In the 60th minute, no doubt elated with his team’s success in smothering any City attack before it could draw breath during the miserable, scoreless first hour of play, Simeone made a trio of somewhat more forward-minded substitutions with an eye toward maybe snatching a goal in the final half hour. Eight minutes later, Guardiola brought on three fresh attackers of his own, including Foden. Inside just two minutes, Foden gave the match what it had been desperate for: a touch of individual inspiration, talent, anarchy, and excitement. All of that is what he brought on his killer assist for De Bruyne’s winning goal:
Foden’s willingness and ability to deviate from the script Guardiola and Simeone had been writing gave the second half, and thus the game, all its best moments. No coach’s diagram can make a player able to attract four defenders with his sense for positioning, then resist those defenders’ advances as they bear down on him, then release a masterfully weighted through ball between one defender’s legs, which goes on to create a goal. Players make goals, and goals make the game. Guardiola may have provided Foden the platform, but it was the player himself who did all the good stuff.
Along with making the game, goals also change games far more profoundly than some guy shouting from the sidelines can. Which is why, after City took the lead, the match lost most of the structure under which it had been played for the prior hour. The game became an open one with both sets of players pushing forward in attack, trying to recreate the brilliance and impact of Foden’s goal-making play. For a good 10 or 15 minutes, the shackles were off, and the chess pieces reclaimed their own autonomy and did what they wanted. And once again Foden stood at the fore, creating a couple more chances with his inventive dribbling and passing that easily could’ve extended City’s lead.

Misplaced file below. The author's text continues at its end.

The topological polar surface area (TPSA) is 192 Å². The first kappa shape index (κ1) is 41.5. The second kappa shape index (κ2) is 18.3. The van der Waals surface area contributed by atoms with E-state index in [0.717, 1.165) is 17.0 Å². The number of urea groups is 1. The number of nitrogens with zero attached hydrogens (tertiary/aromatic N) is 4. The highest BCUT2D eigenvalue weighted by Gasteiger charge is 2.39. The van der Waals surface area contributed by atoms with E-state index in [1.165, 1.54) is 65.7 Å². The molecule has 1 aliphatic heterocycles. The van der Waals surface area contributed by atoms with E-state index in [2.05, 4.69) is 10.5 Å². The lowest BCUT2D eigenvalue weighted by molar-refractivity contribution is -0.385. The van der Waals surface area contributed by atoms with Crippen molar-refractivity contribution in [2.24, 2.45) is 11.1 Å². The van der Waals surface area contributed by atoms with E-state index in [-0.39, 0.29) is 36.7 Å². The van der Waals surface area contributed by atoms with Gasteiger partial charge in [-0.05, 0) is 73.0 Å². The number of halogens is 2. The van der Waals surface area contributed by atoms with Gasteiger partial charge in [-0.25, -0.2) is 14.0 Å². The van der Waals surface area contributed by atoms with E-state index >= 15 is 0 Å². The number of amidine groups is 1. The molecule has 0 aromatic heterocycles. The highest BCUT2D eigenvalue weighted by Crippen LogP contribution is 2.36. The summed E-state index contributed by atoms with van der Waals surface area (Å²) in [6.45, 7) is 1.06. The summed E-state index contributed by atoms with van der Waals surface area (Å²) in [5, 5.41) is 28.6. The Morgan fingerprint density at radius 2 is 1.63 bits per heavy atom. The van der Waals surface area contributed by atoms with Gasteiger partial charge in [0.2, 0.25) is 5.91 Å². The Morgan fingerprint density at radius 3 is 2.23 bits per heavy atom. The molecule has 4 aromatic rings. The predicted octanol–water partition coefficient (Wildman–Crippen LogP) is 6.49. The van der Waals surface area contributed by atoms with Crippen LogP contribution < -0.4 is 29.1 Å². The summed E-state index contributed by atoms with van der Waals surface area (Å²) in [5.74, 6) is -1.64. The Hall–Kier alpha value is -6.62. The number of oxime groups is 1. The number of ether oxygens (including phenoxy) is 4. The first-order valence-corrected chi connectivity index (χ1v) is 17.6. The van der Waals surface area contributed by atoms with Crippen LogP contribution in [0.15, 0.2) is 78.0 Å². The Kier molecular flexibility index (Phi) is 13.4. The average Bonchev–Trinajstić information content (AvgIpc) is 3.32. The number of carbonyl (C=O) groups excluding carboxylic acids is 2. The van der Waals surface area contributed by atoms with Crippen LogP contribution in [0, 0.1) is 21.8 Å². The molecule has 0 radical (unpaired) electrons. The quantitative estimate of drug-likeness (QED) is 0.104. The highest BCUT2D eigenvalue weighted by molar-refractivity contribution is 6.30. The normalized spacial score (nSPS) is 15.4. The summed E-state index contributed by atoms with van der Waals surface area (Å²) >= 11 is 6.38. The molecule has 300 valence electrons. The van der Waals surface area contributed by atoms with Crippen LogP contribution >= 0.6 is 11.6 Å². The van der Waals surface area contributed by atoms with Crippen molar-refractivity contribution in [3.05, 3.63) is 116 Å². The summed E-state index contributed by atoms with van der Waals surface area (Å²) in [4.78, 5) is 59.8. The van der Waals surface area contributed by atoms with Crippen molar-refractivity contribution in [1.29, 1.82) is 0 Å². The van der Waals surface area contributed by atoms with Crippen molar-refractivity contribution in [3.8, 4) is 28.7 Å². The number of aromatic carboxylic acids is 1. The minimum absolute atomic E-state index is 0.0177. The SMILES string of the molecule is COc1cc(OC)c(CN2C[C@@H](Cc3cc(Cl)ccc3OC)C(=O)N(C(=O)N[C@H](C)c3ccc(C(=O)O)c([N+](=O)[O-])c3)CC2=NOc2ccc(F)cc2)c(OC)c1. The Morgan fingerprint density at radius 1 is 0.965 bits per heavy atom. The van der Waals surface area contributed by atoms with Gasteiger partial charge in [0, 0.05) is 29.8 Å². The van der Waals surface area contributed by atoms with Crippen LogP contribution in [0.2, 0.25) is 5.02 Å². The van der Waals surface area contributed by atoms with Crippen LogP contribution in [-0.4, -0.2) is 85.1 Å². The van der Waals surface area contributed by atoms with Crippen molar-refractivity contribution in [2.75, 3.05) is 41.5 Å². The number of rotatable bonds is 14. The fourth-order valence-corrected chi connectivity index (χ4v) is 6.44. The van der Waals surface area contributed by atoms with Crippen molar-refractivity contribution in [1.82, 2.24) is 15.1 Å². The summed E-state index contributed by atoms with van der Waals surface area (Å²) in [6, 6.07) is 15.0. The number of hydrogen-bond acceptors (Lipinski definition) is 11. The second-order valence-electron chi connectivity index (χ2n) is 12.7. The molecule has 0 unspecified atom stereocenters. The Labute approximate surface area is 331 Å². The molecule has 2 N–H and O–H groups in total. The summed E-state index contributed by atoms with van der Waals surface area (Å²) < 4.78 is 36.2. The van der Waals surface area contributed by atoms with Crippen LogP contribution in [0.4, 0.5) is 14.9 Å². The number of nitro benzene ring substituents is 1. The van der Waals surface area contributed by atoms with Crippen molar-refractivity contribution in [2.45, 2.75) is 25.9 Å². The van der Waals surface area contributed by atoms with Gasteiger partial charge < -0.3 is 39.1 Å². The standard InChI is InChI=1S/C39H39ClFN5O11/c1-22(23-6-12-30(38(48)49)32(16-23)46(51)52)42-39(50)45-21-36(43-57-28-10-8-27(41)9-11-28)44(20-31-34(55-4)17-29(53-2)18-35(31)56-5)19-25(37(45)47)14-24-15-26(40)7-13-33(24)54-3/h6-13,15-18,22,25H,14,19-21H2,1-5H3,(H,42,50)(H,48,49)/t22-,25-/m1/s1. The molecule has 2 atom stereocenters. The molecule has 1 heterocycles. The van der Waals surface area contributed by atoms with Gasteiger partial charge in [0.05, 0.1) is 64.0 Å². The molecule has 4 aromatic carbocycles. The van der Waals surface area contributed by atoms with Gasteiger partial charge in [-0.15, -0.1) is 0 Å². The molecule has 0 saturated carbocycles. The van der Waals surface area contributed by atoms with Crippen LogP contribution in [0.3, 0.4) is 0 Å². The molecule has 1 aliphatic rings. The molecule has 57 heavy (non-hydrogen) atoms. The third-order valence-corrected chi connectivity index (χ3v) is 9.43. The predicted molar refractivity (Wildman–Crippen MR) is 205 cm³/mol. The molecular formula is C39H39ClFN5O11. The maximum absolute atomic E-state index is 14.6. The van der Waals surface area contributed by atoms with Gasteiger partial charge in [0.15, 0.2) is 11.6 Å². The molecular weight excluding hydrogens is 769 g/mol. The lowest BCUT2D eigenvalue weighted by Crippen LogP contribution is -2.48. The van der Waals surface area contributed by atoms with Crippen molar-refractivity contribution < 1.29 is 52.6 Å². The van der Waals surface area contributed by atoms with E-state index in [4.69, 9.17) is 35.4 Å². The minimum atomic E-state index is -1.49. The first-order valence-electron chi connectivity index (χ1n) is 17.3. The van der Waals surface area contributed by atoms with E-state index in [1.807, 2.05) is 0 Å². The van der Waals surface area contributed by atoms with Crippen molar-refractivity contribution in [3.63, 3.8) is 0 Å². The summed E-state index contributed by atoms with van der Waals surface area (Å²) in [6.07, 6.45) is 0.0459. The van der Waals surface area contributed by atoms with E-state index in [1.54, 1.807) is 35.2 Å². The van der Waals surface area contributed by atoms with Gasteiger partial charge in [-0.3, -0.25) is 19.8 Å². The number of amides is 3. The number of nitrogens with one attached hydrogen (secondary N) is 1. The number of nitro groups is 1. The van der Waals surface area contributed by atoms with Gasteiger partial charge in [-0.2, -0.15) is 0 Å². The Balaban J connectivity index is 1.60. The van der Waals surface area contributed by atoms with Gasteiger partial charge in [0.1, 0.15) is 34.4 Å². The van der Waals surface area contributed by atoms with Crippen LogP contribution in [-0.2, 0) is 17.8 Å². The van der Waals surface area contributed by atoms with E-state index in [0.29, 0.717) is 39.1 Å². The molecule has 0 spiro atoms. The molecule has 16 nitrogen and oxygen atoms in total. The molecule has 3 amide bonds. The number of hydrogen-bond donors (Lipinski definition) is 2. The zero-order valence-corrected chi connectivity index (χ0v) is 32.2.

Before the end, though, both managers reasserted control, and the match regained the tenor of the pre-goal period. By the final whistle, the 1–0 scoreline was probably simultaneously encouraging and disappointing for both managers, each of whom more or less got what they wanted out of the game, but not quite as fully as they would’ve liked.
A match like Tuesday’s can be a good corrective for some of the more restrictive and dogmatic interpretations of soccer. Was Simeone really any more “pragmatic” or “reactive” than Guardiola, when for a solid hour the game was played according to the exact terms Simeone proposed? Does it make sense to consider Simeone necessarily more “conservative” or even “defensive” than Guardiola, when the latter’s ball hogging was done with the express purpose of playing it safe by not letting Atlético get free for a dangerous counter? Coaches pick the lineups and set the strategy and give the instructions, but can they ever really be in control of what happens, especially of what’s most important?
If anyone considered the answers to those questions self-evident before the match, Tuesday’s show should’ve complicated all of them—except, hopefully, the last one. Hopefully everyone already knew that what’s best about soccer comes about because of the players, and for that, the City-Atleti showdown was just more evidence, once Foden came on and did what needed doing.